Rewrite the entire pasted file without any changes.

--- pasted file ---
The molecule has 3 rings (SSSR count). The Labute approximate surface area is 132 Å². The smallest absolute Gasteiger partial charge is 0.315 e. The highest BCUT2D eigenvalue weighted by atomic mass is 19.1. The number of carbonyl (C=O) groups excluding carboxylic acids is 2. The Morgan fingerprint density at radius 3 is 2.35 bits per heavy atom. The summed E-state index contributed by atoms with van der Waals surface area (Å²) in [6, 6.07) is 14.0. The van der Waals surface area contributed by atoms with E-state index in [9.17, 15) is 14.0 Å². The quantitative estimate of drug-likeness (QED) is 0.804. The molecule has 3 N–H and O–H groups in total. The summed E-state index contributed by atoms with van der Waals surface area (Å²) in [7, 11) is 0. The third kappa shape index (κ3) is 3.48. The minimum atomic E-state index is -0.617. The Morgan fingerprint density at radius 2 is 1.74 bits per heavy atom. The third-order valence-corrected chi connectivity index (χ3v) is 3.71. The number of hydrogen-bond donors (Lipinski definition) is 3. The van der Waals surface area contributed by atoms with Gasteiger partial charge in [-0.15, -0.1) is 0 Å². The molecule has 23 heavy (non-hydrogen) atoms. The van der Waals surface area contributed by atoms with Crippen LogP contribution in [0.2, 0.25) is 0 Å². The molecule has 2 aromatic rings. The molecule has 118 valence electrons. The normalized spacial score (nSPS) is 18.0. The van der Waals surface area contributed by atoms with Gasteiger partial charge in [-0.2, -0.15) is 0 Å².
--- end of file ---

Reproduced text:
The molecule has 3 rings (SSSR count). The Labute approximate surface area is 132 Å². The smallest absolute Gasteiger partial charge is 0.315 e. The highest BCUT2D eigenvalue weighted by atomic mass is 19.1. The number of carbonyl (C=O) groups excluding carboxylic acids is 2. The Morgan fingerprint density at radius 3 is 2.35 bits per heavy atom. The summed E-state index contributed by atoms with van der Waals surface area (Å²) in [6, 6.07) is 14.0. The van der Waals surface area contributed by atoms with E-state index in [9.17, 15) is 14.0 Å². The quantitative estimate of drug-likeness (QED) is 0.804. The molecule has 3 N–H and O–H groups in total. The summed E-state index contributed by atoms with van der Waals surface area (Å²) in [7, 11) is 0. The third kappa shape index (κ3) is 3.48. The minimum atomic E-state index is -0.617. The Morgan fingerprint density at radius 2 is 1.74 bits per heavy atom. The third-order valence-corrected chi connectivity index (χ3v) is 3.71. The number of hydrogen-bond donors (Lipinski definition) is 3. The van der Waals surface area contributed by atoms with Gasteiger partial charge in [-0.15, -0.1) is 0 Å². The molecule has 23 heavy (non-hydrogen) atoms. The van der Waals surface area contributed by atoms with Crippen LogP contribution in [0.2, 0.25) is 0 Å². The molecule has 2 aromatic rings. The molecule has 118 valence electrons. The normalized spacial score (nSPS) is 18.0. The van der Waals surface area contributed by atoms with Gasteiger partial charge in [-0.2, -0.15) is 0 Å².